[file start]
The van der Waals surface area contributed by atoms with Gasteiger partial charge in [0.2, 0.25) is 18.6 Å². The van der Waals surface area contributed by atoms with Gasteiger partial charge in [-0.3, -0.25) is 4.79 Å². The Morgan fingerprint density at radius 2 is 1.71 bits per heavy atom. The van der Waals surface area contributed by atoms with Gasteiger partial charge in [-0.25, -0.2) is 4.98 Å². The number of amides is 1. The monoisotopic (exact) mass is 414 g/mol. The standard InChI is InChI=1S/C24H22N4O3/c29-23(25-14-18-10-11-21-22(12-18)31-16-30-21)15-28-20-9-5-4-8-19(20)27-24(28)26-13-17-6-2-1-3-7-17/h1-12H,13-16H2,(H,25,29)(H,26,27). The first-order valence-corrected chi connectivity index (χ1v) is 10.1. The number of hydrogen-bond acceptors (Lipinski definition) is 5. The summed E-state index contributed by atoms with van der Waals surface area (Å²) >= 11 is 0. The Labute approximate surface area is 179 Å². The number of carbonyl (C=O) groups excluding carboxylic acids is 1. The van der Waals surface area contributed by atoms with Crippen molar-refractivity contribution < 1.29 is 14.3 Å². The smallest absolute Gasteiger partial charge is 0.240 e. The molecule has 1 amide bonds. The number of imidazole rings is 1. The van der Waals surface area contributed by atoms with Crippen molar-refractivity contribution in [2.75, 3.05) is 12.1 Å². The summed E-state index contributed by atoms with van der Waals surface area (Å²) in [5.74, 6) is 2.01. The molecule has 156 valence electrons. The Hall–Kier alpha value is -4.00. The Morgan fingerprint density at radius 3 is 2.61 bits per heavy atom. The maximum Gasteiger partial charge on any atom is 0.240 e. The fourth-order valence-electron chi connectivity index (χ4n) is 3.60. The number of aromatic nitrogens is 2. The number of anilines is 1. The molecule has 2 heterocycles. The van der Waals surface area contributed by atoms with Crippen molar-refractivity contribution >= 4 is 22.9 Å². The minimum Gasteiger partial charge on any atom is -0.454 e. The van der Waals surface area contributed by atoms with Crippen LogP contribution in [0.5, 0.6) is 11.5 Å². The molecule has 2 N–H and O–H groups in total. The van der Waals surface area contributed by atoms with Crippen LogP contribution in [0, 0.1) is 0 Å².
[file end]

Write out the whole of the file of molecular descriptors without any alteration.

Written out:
The van der Waals surface area contributed by atoms with Gasteiger partial charge in [0.2, 0.25) is 18.6 Å². The van der Waals surface area contributed by atoms with Gasteiger partial charge in [-0.3, -0.25) is 4.79 Å². The Morgan fingerprint density at radius 2 is 1.71 bits per heavy atom. The van der Waals surface area contributed by atoms with Gasteiger partial charge in [-0.25, -0.2) is 4.98 Å². The number of amides is 1. The monoisotopic (exact) mass is 414 g/mol. The standard InChI is InChI=1S/C24H22N4O3/c29-23(25-14-18-10-11-21-22(12-18)31-16-30-21)15-28-20-9-5-4-8-19(20)27-24(28)26-13-17-6-2-1-3-7-17/h1-12H,13-16H2,(H,25,29)(H,26,27). The first-order valence-corrected chi connectivity index (χ1v) is 10.1. The number of hydrogen-bond acceptors (Lipinski definition) is 5. The summed E-state index contributed by atoms with van der Waals surface area (Å²) >= 11 is 0. The Labute approximate surface area is 179 Å². The number of carbonyl (C=O) groups excluding carboxylic acids is 1. The van der Waals surface area contributed by atoms with Crippen molar-refractivity contribution < 1.29 is 14.3 Å². The smallest absolute Gasteiger partial charge is 0.240 e. The molecule has 1 amide bonds. The number of imidazole rings is 1. The van der Waals surface area contributed by atoms with Crippen molar-refractivity contribution in [2.75, 3.05) is 12.1 Å². The summed E-state index contributed by atoms with van der Waals surface area (Å²) in [5.74, 6) is 2.01. The molecule has 156 valence electrons. The Hall–Kier alpha value is -4.00. The Morgan fingerprint density at radius 3 is 2.61 bits per heavy atom. The maximum Gasteiger partial charge on any atom is 0.240 e. The fourth-order valence-electron chi connectivity index (χ4n) is 3.60. The number of aromatic nitrogens is 2. The number of anilines is 1. The molecule has 2 heterocycles. The van der Waals surface area contributed by atoms with Crippen molar-refractivity contribution >= 4 is 22.9 Å². The minimum Gasteiger partial charge on any atom is -0.454 e. The van der Waals surface area contributed by atoms with Crippen LogP contribution in [0.5, 0.6) is 11.5 Å². The molecule has 2 N–H and O–H groups in total. The van der Waals surface area contributed by atoms with Crippen LogP contribution in [0, 0.1) is 0 Å².